If activists begin to perceive a Resistance Deficit, where party leadership does not match the activists’ enthusiasm in opposing Trump, this could change. Pelosi has made several appeals to bipartisan cooperation, but has also recently unveiled sweeping pro-Democracy reforms that Republicans are almost certain to vehemently oppose. It’s much too soon to tell if Democratic leaders become resistance heroes or not.


Lastly, one of the most notable findings about activists is that they are much more likely that non activists to support abolishing ICE. This is perhaps not surprising given that the movement to abolish ICE was born from Immigration Rights activists groups such as United We Dream, Make the Road Action, and the Detention Watch Network. Immigration is one of the most polarizing issues in the country and Republicans’ campaign strategy appears to be nothing more than inflaming the nativist tendencies of their base. However, the country as a whole has been moving leftward on immigration, and the Abolish ICE movement may have already played a role in this. As ICE records record levels of detentions and scales up their raids, the need for a robust activist movement to protect migrant rights is more clear than ever.


We have only provided a very superficial descriptive overview of Democratic activists here, and we reiterate that activists are not a monolith and are in fact relatively split on several topics, most notably on their support of Democratic leadership. However, it general activists have high expectations of the new Democratic majority and appear to be a leftward force within the Democratic base. Just last Tuesday, a group of activists from the Sunrise Movement were joined in a sit in by Alexandria Ocasio-Cortez, demanding that Speaker Pelosi support Ocasio-Cortez’s resolution to establish a select committee on a green new deal. Subsequently incoming congresswomen Rashida Tlaib and Deb Haaland endorsed the resolution along with incumbent Ro Khanna. In all likelihood, we’ll be seeing more of these actions in the coming months.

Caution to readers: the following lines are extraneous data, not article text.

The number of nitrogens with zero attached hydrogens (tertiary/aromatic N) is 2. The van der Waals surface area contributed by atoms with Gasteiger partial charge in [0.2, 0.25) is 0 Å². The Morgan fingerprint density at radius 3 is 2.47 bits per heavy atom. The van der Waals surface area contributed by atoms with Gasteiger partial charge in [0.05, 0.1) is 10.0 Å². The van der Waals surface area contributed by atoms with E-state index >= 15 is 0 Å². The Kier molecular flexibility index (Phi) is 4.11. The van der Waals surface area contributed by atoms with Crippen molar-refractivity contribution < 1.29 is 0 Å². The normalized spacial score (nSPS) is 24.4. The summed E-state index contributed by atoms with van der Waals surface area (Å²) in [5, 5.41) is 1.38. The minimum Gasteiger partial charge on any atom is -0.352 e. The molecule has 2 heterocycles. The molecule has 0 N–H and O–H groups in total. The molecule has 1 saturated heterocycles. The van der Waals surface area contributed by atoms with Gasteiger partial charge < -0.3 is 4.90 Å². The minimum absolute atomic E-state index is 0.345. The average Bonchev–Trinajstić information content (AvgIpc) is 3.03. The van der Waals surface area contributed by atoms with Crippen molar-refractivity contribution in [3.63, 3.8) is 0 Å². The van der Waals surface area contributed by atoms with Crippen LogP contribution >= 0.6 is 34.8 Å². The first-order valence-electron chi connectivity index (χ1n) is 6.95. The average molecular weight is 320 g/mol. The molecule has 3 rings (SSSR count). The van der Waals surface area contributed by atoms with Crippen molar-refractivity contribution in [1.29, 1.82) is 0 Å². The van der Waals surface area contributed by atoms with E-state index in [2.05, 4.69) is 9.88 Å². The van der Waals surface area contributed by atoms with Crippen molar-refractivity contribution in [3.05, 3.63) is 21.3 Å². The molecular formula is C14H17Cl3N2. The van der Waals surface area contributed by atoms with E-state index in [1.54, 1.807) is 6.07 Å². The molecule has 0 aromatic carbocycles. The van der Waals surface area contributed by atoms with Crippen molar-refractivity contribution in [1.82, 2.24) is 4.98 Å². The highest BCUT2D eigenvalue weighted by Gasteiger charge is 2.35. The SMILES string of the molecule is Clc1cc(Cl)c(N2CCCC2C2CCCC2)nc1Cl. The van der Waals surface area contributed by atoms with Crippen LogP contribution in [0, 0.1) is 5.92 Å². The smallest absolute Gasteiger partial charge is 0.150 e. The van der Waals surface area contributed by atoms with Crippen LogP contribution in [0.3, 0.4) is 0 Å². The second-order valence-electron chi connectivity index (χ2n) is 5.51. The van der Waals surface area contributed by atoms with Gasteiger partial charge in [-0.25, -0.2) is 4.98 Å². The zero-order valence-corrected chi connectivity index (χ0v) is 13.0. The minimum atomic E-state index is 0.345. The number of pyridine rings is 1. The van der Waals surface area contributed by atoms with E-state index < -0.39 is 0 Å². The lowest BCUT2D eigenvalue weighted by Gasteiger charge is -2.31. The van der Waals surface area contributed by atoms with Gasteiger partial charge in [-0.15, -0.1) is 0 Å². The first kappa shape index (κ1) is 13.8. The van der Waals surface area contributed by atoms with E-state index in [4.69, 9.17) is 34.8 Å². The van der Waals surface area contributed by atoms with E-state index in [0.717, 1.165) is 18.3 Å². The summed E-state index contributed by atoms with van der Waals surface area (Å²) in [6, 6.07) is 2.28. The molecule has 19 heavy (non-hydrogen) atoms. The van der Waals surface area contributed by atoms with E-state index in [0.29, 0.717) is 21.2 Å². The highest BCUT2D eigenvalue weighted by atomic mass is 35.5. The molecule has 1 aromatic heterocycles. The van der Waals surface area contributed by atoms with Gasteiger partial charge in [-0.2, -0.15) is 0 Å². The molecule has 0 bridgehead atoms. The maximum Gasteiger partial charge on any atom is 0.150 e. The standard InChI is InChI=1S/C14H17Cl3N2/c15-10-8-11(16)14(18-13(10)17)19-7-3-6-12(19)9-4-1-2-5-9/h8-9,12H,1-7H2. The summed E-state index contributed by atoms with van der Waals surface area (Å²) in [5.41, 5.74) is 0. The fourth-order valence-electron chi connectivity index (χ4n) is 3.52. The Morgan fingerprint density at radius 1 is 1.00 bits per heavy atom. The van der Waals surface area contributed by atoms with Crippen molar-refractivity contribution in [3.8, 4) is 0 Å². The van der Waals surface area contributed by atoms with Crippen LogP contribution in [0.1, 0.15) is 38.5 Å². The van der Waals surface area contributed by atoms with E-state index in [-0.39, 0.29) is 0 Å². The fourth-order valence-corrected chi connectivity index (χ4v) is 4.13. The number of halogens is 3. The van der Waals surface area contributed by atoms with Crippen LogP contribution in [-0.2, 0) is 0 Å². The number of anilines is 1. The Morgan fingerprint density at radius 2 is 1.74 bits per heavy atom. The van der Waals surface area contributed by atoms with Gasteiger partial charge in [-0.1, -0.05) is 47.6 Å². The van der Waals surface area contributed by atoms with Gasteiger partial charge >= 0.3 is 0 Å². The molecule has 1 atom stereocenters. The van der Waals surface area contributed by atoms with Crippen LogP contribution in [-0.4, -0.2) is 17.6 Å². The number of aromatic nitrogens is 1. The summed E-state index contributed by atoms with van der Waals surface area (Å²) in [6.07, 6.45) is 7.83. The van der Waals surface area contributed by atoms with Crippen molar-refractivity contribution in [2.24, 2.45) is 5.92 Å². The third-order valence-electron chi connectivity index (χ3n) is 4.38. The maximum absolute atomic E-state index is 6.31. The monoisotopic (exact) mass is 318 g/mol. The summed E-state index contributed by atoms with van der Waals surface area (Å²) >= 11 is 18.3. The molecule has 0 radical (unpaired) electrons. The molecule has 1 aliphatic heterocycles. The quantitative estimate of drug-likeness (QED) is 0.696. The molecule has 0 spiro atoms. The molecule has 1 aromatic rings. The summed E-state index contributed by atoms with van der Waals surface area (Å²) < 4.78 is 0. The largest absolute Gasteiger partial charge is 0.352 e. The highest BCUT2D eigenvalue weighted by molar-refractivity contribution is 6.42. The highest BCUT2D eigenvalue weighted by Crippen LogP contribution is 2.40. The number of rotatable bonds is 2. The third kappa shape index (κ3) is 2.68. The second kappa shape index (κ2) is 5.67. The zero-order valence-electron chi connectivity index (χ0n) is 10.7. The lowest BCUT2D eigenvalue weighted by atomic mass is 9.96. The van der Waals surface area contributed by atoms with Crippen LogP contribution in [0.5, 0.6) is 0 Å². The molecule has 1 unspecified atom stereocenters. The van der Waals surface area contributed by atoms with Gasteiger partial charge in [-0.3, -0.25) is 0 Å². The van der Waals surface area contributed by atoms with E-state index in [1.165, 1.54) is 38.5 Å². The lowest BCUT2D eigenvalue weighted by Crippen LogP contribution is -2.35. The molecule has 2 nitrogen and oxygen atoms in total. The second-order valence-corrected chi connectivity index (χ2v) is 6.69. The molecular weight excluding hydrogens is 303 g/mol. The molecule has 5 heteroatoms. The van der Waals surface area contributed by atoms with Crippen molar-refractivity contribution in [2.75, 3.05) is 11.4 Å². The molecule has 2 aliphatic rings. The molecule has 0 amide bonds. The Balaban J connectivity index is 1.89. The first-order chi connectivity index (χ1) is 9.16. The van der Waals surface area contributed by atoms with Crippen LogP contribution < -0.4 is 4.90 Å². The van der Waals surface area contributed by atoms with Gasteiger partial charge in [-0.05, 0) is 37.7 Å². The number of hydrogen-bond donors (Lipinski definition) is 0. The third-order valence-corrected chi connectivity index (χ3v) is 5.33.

Colin McAuliffe (@ColinJMcAuliffe) is a co-founder of Data for Progress (@DataProgress).

Data for Progress/YouGov Blue polling of 1,903 Democrats, fielded October 11-15 online and weighted to be nationally representative of Democrats.

Ethan Winter